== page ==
There's no doubt that DeMint has made Heritage a major player in Washington, wielding more influence on the White House and the Hill than ever before.  This was bound to create jealousies and friction with traditionalists on the board.

The Trump White House employs several Heritage scholars, and the foundation's political influence has penetrated the Washington establishment like no other conservative think-tank. 

So why is DeMint being shown the door?  There are apparently some board members who can't accept the new role of think-tanks in politics.  For decades, leftist think-tanks like Brookings and the Center for American Progress have used their research and policy arms to advance the cause of Democratic Party politics.  They have given an intellectual underpinning to policy goals of Democratic presidents.  And their scholars have been part of a revolving door that swung from their headquarters to the White House and back.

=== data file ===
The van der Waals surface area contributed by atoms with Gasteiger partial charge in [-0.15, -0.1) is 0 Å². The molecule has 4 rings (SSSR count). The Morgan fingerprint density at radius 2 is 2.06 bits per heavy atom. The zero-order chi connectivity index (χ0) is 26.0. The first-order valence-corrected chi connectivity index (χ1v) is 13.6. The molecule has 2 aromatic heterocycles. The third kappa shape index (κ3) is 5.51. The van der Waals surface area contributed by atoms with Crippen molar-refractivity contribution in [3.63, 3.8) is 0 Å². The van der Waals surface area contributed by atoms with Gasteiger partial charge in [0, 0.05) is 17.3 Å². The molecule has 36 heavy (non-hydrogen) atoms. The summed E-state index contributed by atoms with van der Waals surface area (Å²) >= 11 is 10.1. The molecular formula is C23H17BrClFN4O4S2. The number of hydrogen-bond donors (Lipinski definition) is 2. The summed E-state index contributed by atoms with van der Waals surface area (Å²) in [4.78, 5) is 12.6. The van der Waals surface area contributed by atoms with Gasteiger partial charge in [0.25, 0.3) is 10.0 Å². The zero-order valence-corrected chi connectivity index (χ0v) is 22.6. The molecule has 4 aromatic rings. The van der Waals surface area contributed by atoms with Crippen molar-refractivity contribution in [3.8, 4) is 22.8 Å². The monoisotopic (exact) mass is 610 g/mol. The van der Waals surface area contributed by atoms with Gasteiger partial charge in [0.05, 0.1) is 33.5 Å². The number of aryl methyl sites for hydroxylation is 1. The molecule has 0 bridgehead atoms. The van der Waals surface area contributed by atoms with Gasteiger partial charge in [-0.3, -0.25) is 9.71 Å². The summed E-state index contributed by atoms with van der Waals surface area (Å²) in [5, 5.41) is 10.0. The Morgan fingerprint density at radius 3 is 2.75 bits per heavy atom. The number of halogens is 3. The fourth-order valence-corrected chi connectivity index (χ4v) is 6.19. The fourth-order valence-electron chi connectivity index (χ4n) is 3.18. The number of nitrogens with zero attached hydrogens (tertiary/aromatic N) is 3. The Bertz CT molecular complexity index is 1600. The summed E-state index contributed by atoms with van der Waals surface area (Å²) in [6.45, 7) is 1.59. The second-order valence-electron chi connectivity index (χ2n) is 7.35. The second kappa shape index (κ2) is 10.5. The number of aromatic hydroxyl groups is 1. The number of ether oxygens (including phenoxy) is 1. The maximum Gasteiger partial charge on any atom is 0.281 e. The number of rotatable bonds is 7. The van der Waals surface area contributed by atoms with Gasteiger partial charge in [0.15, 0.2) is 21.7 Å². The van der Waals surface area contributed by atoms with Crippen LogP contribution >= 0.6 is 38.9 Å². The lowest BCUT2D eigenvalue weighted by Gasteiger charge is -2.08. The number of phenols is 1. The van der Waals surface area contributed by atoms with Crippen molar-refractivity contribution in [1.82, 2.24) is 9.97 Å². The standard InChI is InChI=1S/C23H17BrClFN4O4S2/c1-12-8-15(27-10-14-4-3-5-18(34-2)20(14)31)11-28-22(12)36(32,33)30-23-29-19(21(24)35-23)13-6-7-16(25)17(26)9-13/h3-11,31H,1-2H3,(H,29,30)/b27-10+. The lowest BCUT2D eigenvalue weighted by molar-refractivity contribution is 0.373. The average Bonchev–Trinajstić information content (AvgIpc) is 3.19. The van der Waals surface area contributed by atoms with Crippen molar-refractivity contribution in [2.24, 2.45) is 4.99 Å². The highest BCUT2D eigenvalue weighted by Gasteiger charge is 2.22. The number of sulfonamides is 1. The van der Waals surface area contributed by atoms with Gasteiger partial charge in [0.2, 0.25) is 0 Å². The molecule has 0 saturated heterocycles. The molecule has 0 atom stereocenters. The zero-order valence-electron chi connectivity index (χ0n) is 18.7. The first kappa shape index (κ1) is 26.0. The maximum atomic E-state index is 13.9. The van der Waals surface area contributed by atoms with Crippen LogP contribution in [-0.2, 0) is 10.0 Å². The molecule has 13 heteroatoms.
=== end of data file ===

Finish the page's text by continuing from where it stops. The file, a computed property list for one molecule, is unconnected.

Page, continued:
Conservative think-tanks have rarely had that kind of influence.  DeMint sought to change that and, according to some, was a little heavy-handed about it, politicizing what some believed to have been non-partisan, solid academic work.

Donors to Heritage have had few complaints, so the question arises: if the donors are satisfied with DeMint's performance, why force him out? 

DeMint was at the forefront of a conservative insurgency against the establishment while he was senator, backing the candidacies of Ted Cruz, Rand Paul, and Mike Lee.  Now his own tenure as president of an influential policy shop appears to be coming to an end.